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The formation of Mercury mirrors the formation of the Solar System in general. Our Solar System formed and began its evolution about 4.5 billion years ago. Shortly after the formation of the protostar that became our Sun, each planet began to accrete its mass from the protoplanetary disk.
Let’s start with generalizations and then move to specifics about the formation of Mercury. While it is not known beyond a shadow of doubt how planets are formed, the most widely held theory holds that they are formed during the collapse of a nebula. A protostar forms and is surrounded by a rotating protoplanetary disk. Dust particles in the disk begin to collide and stick together(accretion). They steadily accumulate mass and form larger bodies. Once planetesimals form, they achieve a gravitational pull that accelerates the accretion process. These become dense enough to collapse inward under gravity and form protoplanets. Once a protoplanet achieves a diameter larger than our Moon’s, it begins to form an extended atmosphere, which greatly increases the accretion rate through atmospheric drag. The process continues until the planets clear their orbits of all other objects or capture them as moons.
Mercury would have formed in the same way. Its path may have been cleared in part when the Sun ignited through fusion. Photoevaporation, solar wind, Poynting-Robertson drag would have helped the young planet by eliminating some of the material. Mercury is a very dense planet. Its core is very large in proportion to its overall volume. There are a few theories for that. One holds that Mercury simply formed in an area of space that was laden with metallic material. Another claims that before the Sun was stable the temperatures on Mercury were so hot that much of its surface was vaporized and blown away in the solar wind, leaving behind a thin mantle and crust, but a dense core. The prevailing theory seems to be that a planetesimal about 1/6 of Mercury’s size crashed into the planet. The impact would have thrown a great deal of Mercury’s surface material into space leaving behind a disproportionate amount of core material.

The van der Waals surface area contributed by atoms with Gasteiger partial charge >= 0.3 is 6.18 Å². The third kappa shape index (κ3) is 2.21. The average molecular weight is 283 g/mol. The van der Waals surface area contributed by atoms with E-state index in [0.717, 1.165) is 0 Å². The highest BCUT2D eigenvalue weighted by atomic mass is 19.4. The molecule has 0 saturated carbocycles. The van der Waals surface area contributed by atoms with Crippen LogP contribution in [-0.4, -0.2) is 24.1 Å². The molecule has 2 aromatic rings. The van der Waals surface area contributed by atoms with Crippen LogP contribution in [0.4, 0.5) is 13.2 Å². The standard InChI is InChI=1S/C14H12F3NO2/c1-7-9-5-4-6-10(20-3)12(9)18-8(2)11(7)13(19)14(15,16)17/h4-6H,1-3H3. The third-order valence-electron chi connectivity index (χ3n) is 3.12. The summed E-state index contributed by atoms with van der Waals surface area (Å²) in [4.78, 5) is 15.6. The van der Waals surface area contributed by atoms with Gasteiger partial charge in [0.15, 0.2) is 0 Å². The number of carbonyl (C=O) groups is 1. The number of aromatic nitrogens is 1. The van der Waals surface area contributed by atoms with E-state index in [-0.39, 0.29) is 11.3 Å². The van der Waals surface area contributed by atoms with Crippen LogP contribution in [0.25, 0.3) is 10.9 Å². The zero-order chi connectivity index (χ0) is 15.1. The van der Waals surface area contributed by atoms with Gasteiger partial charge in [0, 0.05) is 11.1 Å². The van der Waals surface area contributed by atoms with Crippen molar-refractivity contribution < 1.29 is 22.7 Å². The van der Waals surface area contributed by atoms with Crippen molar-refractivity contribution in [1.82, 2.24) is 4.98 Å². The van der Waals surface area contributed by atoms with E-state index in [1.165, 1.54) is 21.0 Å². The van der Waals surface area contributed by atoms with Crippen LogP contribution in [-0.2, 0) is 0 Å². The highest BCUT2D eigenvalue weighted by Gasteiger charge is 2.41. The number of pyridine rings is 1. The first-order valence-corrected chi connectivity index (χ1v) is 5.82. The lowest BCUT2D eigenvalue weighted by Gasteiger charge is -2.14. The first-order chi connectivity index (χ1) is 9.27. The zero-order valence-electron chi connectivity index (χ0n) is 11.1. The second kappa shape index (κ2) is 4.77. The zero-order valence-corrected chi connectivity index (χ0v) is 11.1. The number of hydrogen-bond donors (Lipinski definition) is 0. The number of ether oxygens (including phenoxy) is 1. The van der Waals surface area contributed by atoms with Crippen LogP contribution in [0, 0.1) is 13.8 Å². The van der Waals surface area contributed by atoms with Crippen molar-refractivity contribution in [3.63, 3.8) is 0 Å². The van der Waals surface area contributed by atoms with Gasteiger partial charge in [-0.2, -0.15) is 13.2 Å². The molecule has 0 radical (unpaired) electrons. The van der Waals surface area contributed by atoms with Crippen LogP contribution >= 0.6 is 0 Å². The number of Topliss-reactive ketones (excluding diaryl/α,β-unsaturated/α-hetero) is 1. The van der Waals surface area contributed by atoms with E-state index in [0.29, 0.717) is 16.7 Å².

No matter what the specific steps were in the formation of Mercury’s final geology, the planet began as every other planet: small particles of dust, free-floating in the early Solar System. You thought it was bad when dust covers your television screen. Imagine enough of it in one place to form a planet.
We’ve also recorded an entire episode of Astronomy Cast all about Mercury. Listen here, Episode 49: Mercury.
La formación de Mercurio